Gary Wragg and Dominic Beattie

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Katrin Maurich and Clare Price

Katrin Maurich and Clare Price

SE9’s blurb about the exhibition from their website.

‘Contemporary British Abstraction’ is a group show including thirty-five artists all working in the United Kingdom. Selected by artists Matthew Macaulay and Terry Greene, this exhibition has been brought together to highlight how active and vibrant abstraction is today with multiple lines of enquiry being opened and explored.

Sarah R Key

Sarah R Key

New contemporary artists move in and out of abstraction easily, unlike the mid-20th century artists who were forced to take sides between abstraction and representation.  The new generation of artists seem increasingly motivated to create work that sustains and creates new dialogue over the non-representational.

David Ainley

David Ainley

The show brings together artists who have been creating abstract work in the United Kingdom over the last two years. This exhibition includes many important works that have been created by painters with different levels of experience ranging from those who are new to the medium to those who are well-seasoned lifers. The exhibition moves radically between innovative use of geometry, intuition, hard-edge and the painterly.

Andrew Parkinson  andTrevor Sutton

Andrew Parkinson andTrevor Sutton

This exhibition is only a glimpse of the current abstract scene and the range of painters who are working in the United Kingdom at this point in time. By hanging these painters it will be interesting to see the structure that holds their difference together and whether it offers the viewer a coherent offering.’

 Another favourite of mine, was this painting by Phoebe Mitchell. I am not sure exactly why I liked it. Perhaps the delicacy of the lilac and the sense of air and light captured my attention.

phoebe Mitchell copy

phoebe Mitchell

A favourite of Jon’s was this one on the left, by Sarah McNaulty.

 Sarah McNulty, Andrew Graves Lisa Denyer


Sarah McNulty, Andrew Graves Lisa Denyer

The exhibition was really interesting with a very diverse range of approaches, although a lot of the work was a similar size. In a way this was good, as more could be hung on the walls. The space itself is bright and feels spacious, but there is not a great distance to view the work. Large scale abstracts would not have worked well at all. Small and intimate artworks definitely suit the space more.  I really enjoyed visiting the gallery and will be going to the next exhibition which also looks very exciting too.

Natalie Ryde- ‘The Way’

Saturday the 18th of April – Saturday 30th May 2015

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Maxine Sutton in Margate

I visited Margate yesterday to see the Self exhibition at Turner Contemporary. On my way there with Hannah Williamson, we stopped off at Maxine Sutton’s shop.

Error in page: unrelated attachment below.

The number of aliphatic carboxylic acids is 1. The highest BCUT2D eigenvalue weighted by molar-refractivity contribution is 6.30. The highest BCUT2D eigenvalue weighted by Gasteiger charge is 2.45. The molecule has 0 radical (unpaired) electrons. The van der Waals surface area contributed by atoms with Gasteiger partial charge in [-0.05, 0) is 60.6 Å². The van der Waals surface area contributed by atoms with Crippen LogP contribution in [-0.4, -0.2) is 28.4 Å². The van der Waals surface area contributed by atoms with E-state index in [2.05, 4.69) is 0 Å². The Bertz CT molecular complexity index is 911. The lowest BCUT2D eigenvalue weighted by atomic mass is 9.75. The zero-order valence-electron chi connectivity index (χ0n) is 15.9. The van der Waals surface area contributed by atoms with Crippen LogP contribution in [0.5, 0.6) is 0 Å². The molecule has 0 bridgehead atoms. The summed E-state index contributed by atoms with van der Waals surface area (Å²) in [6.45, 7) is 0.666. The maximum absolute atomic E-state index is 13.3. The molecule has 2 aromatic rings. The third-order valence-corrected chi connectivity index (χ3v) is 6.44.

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Here is a link to her website.

http://maxinesutton.com/

2 Market Place
Margate
Kent
CT9 1ER

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The shop features mainly her work, which is hand screen printed and embroidered onto lampshades and cushions. The items were beautifully simple and elegant.

One of my favourite items was this lampshade for £82.

“single colour, hand screen print. Olivey green on grey marl organic cotton with hand governed Irish machine embroidered details worked in pink natural dyed wool yarn. Each is a one off item, therefore the print placement and embroidery may vary slightly from shown.

 

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Maxine also runs workshops in her studio upstairs.

HUMAN FACTOR AT THE HAYWARD GALLERY

The show has closed, but I caught it on the last day.

The exhibition included work by these artists.

Pawel Althamer, Frank Benson, Huma Bhabha, Maurizio Cattelan, Urs Fischer, Katharina Fritsch, Ryan Gander, Isa Genzken, Rachel Harrison, Georg Herold, Thomas Hirschhorn, Martin Honert, Pierre Huyghe, Jeff Koons, Paul McCarthy, John Miller, Cady Noland, Ugo Rondinone, Yinka Shonibare MBE, Thomas Schütte, Paloma Varga Weisz, Mark Wallinger, Rebecca Warren, Andro Wekua and Cathy Wilkes.

Whilst looking for images from internet I came across this blog, which also begins mentioning the difficulty in recording the exhibition. Their photo below of Pawel Althamer is also a found image. Here is a link to their review of the exhibition.

http://artelogical.com/2014/07/30/the-human-factor-at-the-hayward/

Pawel Althamer

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Pierre Huyghe’s freeform beehive

The Human Factor at Hayward Gallery, London. Photo by Linda Nylind. 14/6/2014.

Martin Honert

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A sculpture of himself from a photo, capturing all the light/tone/qualities of the photo but in a 3-dimensional form. It was an interesting experience to go around the back of the sculpture.

Ryan Gander

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Katharina Fritsch

The Human Factor at Hayward Gallery, London.  Photo by Linda Nylind. 14/6/2014.

photo by Linday Nylind